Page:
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Hunting Lodge Gelbensande

Picturesquely situated in a wooded area of heathland near Rostock, Jagdschloss Gelbensande was once the summer residence of Duke Friedrich Franz III of Mecklenburg (1851 - 1897) and his wife Anastasia Michailovna Romanova (1860 - 1922).

It was designed by Gotthilf Ludwig Möckel (1838 - 1915). Anastasia, who was the granddaughter of the Russian Tsar and thus Grand Duchess of Russia, desired a house that was for recreation only, without the formal character of a ducal residence. The foundations were laid on 1st May, 1885, the "topping-out" ceremony (erection of the roof trusses) took place just five months later, and  by 1886 the builders had finished the outside of the building. The interior was completed in 1887. The Jagdschloss (hunting lodge) is a villa-like structure with a complicated arrangement of rooms, an irregular ground plan and a high semi-basement. It is made of red and yellow brick, possesses some neo-Gothic features reminiscent of English country-house style, and some decorative elements reminiscent of Russian palaces and boyar houses. In accordance with the Romantic tastes of the time, the building is relatively ornate, featuring turrets, oriel windows, dormer windows and a number of balconies. The first floor harbours the entrances to the building, windows of different shapes and a series of gallery terraces. The brickwork is formed of alternating red and yellow bricks. The second floor  has an ornamental half-timbered facade with brick backing and features various decorative pediments and loggias. Tudor-style attics complete the building. Some of the furniture used in the interior came from the palace at Dargun, which was cleared out in 1884.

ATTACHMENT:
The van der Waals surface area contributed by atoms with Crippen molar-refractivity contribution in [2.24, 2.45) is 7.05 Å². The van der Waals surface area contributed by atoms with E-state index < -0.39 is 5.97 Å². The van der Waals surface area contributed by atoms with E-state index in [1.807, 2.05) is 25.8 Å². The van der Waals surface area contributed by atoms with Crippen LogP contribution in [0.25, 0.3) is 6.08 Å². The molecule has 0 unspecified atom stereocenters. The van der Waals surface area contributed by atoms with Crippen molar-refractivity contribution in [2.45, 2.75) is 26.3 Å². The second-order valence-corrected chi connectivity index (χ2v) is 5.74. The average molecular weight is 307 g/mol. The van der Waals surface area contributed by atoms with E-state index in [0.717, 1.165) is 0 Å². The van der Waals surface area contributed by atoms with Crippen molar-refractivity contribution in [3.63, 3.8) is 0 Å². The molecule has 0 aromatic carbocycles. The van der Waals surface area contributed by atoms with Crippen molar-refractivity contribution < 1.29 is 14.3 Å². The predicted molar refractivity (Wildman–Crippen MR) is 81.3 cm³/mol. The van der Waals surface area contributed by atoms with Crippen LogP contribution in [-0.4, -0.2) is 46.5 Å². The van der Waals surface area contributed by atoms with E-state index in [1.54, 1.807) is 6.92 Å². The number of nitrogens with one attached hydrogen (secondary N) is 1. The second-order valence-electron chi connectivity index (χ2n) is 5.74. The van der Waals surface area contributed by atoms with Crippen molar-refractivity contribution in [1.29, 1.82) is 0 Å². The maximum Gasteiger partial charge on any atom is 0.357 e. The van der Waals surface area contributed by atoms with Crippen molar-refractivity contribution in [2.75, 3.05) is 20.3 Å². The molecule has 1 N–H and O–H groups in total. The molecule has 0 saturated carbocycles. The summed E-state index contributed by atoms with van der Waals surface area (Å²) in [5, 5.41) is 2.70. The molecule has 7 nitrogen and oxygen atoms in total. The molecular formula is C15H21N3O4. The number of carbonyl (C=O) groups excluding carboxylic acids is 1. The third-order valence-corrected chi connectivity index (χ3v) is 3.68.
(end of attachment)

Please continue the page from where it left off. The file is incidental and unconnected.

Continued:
Inside the house, many of the original details have been preserved, including stained glass windows, fireplaces, panelled and raftered ceilings, wall panelling, lavatories and a bathroom with a royal bathtub.  The double-headed eagle, symbol of the Russian Empire, can also be found in various places. Other features include an early central heating system which was extremely modern for its day, consisting of three furnaces in the basement and one on the first floor which were able to heat the whole of the piano nobile using hot air.

In 1904, Crown Princess Cecilie (1886 - 1954) became engaged while at Gelbensande to the Prussian Crown Prince Friedrich Wilhelm (1882 - 1951). The Cecilienhof palace in Potsdam, which was built between 1913 and 1917 was, at Cecilie's request, modelled on the house at Gelbensande. After the First World War and following a settlement between the state and its deposed nobility, the lodge was returned to Grand Duke Friedrich Franz IV and remained in the family until 1944.

It is claimed but not proven that the building was used under the Nazis as a central archive and place of negotiation between SS leader Heinrich Himmler and the Grand Admiral and later head of state Karl Dönitz.

Immediately after the end of the Second World War, Jagdschloss Gelbensande housed a military hospital. The little cemetery situated not far from the building dates from this time. Later, the house was used until 1979 as a clinic for tuberculosis patients, and then as a community library and veterans' club. In 1994, the building was acquired by the council and began to be used, among other things, for cultural events organised by an association of friends and supporters ("Förderverein Jagdschloss Gelbensande e. V.").  

On 17th September 2008, Jagdschloss Gelbensande was sold to the developer Dirk Elgert, who has attempted to return the focus to the house's origins, re-invoking the spirit of the days of Grand Duke Friedrich Franz III. The building is being restored accordingly, and selected cultural events are held.